After a week in which the building trade has been in the news for all the wrong reasons – Taylor Woodrow shares have plunged again after news of further write-offs and office closures, sparking sell-offs across the sector – it’s good to know that our builders are world-class in at least one area: making cleaners’ lives easier.
Yes, it’s that time of year again: the 2008 Building Cleanability awards, as promoted by none other than the Worshipful Company of Environmental Cleaners. This annual gong-fest is intended to ‘promote an increased awareness of the cleaning needs and cleanability issues relevant to all commercial and public buildings’. In other words, the prizes go to buildings that are the easiest to clean.
Like us, you may be wondering what makes one generic office building easier to clean than another. But it turns out that there’s a richness and complexity to cleanability that we’ve never appreciated. The awards identify no fewer than six criteria: is the overall design ‘cleaning friendly’ (whatever that means)? How many different materials have been used and how easy are they to clean? How complex is the window design (?)? Are cradle rails and other equipment provided to facilitate cleaning? Are all parts of the building accessible? Have cleaning safety factors been taken into account? After all, cleaning’s a dangerous game.
So who won this prestigious prize? Top of the pile, showing a clean pair of heels to the opposition, was Shackleton House near London Bridge - home to (amongst others) Dexia Bank, ship brokers Galbraith and engineering firm Hilson Moran. No word on whether staff regularly eat their lunches off the floor, but we wouldn’t be surprised. City Point and 80 The Strand took the other two medal positions, while GlaxoSmithKline’s Brentford office was judged to have ‘the most pleasant working environment’.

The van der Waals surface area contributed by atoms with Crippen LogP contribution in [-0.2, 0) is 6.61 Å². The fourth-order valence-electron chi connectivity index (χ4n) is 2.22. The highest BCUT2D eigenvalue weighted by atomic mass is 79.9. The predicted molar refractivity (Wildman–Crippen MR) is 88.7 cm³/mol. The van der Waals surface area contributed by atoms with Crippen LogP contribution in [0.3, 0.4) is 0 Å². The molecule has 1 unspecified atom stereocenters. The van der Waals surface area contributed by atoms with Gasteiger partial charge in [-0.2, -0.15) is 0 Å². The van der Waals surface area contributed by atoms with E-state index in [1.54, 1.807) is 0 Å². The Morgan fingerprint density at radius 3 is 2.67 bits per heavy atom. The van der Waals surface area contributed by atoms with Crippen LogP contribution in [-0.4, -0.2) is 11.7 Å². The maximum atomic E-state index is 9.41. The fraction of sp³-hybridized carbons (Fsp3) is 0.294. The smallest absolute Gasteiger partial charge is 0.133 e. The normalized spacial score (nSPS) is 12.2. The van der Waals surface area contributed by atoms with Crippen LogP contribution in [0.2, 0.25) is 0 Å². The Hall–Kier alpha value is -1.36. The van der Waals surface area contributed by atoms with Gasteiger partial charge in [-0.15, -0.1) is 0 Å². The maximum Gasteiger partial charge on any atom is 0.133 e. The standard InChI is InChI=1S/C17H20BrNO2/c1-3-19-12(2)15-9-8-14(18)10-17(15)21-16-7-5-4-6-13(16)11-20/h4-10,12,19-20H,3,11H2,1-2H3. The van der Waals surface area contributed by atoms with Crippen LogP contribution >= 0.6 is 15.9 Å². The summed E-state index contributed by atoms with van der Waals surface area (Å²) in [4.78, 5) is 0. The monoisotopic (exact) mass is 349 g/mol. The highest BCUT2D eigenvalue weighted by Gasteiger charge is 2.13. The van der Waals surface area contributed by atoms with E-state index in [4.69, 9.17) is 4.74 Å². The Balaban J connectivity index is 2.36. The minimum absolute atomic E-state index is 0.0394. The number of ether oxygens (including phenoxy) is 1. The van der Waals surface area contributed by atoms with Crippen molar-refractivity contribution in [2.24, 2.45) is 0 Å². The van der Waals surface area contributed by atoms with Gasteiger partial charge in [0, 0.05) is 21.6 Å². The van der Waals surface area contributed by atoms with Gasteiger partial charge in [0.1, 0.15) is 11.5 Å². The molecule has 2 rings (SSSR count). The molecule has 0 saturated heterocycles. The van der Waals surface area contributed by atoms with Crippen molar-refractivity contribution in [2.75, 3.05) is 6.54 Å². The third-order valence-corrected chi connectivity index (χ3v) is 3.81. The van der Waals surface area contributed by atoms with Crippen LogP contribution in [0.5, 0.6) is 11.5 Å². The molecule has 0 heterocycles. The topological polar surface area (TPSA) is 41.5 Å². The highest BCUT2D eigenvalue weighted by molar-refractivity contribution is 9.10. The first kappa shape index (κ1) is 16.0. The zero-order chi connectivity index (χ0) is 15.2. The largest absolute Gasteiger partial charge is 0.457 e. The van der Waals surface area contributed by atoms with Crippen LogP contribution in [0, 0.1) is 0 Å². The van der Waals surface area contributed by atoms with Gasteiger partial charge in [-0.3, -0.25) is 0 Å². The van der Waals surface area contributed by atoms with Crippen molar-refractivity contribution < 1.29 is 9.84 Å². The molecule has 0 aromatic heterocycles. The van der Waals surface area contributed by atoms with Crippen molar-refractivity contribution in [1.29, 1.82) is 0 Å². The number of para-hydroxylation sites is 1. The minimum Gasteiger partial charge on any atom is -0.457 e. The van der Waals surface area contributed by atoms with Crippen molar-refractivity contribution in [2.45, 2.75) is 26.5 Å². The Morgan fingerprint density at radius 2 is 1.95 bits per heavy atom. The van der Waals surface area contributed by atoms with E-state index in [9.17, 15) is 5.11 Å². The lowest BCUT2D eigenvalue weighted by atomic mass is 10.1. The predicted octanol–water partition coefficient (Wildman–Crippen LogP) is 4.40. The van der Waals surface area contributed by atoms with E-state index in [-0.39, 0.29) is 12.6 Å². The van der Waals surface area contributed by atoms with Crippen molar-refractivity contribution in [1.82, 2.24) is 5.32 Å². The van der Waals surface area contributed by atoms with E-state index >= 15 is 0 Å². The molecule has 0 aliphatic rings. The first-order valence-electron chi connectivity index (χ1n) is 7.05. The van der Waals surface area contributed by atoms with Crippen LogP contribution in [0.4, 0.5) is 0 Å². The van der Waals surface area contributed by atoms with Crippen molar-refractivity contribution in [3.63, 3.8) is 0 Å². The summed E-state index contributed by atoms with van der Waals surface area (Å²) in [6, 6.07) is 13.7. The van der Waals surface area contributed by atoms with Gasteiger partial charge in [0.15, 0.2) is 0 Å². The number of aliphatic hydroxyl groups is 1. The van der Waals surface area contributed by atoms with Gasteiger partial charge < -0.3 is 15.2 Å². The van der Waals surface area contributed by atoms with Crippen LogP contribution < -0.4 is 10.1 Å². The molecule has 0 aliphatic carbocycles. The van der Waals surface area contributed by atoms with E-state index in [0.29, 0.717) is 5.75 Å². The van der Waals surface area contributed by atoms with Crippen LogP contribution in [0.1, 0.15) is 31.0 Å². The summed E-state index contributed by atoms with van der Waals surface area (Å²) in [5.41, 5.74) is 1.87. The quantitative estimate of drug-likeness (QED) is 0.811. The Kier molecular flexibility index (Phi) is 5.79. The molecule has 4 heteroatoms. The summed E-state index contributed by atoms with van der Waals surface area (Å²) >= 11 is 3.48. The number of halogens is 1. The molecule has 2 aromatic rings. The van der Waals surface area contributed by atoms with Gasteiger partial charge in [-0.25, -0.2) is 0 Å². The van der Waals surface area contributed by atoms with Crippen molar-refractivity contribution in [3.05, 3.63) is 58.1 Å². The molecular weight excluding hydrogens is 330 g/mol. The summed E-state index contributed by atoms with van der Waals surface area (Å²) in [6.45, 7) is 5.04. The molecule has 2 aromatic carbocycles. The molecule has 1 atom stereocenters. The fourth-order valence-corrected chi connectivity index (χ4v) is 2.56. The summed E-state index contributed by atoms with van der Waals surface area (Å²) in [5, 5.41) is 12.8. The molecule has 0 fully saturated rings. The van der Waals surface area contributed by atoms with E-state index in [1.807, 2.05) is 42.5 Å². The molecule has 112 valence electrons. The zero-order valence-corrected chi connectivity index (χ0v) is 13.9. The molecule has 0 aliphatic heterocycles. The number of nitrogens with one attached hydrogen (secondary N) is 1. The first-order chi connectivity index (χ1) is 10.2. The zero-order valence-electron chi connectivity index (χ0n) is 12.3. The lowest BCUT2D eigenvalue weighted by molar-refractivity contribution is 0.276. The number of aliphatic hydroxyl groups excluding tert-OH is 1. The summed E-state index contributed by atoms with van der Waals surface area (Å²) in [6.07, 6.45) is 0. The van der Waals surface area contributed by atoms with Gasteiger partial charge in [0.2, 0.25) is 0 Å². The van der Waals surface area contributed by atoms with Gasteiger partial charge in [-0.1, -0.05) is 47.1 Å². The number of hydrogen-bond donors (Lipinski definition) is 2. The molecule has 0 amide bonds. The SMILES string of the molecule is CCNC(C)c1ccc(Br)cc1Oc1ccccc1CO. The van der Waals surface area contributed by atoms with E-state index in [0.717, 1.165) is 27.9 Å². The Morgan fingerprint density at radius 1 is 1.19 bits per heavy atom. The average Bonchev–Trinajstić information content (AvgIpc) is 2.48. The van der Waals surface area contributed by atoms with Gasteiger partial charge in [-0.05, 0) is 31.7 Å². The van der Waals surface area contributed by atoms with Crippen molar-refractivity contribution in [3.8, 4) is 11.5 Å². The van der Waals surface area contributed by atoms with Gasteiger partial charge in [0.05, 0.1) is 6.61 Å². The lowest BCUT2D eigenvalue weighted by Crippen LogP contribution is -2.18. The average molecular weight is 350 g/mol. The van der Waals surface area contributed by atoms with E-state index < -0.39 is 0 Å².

But they were just the tip of the cleanable iceberg. Awards chairman Graham Jones said the quantity of entries proved that ‘architects are beginning to appreciate that design features and materials which impact significantly on cost-effective building cleaning need to be considered at the early stages of any building project’. In other words, all this glass and steel may look pretty, but it’s a nightmare for fingerprints.
Jones seemed nigh-on incredulous that the occupiers of these buildings appear to have no interest whatsoever in their awards. But we’re not: after all, cleaners are the great unsung heroes of office life – without their largely unseen efforts, office life would be a lot less bearable. We’re almost tempted to grab a placard and go and protest outside a City investment bank right now.